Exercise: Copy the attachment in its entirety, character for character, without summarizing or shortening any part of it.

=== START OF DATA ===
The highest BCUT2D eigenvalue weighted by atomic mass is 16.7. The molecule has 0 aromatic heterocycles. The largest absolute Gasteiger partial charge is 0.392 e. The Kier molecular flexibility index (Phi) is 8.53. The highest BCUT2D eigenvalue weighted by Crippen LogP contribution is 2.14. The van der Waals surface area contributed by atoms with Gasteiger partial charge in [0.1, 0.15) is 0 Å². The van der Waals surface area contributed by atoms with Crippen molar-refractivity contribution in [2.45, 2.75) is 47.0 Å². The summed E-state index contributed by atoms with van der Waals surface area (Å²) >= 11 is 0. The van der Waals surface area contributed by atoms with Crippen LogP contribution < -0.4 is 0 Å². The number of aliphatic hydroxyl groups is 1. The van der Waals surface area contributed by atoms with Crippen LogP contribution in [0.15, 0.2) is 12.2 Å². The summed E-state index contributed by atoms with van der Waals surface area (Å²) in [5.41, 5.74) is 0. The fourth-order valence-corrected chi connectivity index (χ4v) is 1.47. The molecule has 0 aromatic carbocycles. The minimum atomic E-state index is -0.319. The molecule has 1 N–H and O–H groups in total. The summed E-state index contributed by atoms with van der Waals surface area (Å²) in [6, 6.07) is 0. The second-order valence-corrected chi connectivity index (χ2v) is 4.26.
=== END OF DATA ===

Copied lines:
The highest BCUT2D eigenvalue weighted by atomic mass is 16.7. The molecule has 0 aromatic heterocycles. The largest absolute Gasteiger partial charge is 0.392 e. The Kier molecular flexibility index (Phi) is 8.53. The highest BCUT2D eigenvalue weighted by Crippen LogP contribution is 2.14. The van der Waals surface area contributed by atoms with Gasteiger partial charge in [0.1, 0.15) is 0 Å². The van der Waals surface area contributed by atoms with Crippen molar-refractivity contribution in [2.45, 2.75) is 47.0 Å². The summed E-state index contributed by atoms with van der Waals surface area (Å²) >= 11 is 0. The van der Waals surface area contributed by atoms with Crippen LogP contribution < -0.4 is 0 Å². The number of aliphatic hydroxyl groups is 1. The van der Waals surface area contributed by atoms with Crippen LogP contribution in [0.15, 0.2) is 12.2 Å². The summed E-state index contributed by atoms with van der Waals surface area (Å²) in [5.41, 5.74) is 0. The fourth-order valence-corrected chi connectivity index (χ4v) is 1.47. The molecule has 0 aromatic carbocycles. The minimum atomic E-state index is -0.319. The molecule has 1 N–H and O–H groups in total. The summed E-state index contributed by atoms with van der Waals surface area (Å²) in [6, 6.07) is 0. The second-order valence-corrected chi connectivity index (χ2v) is 4.26.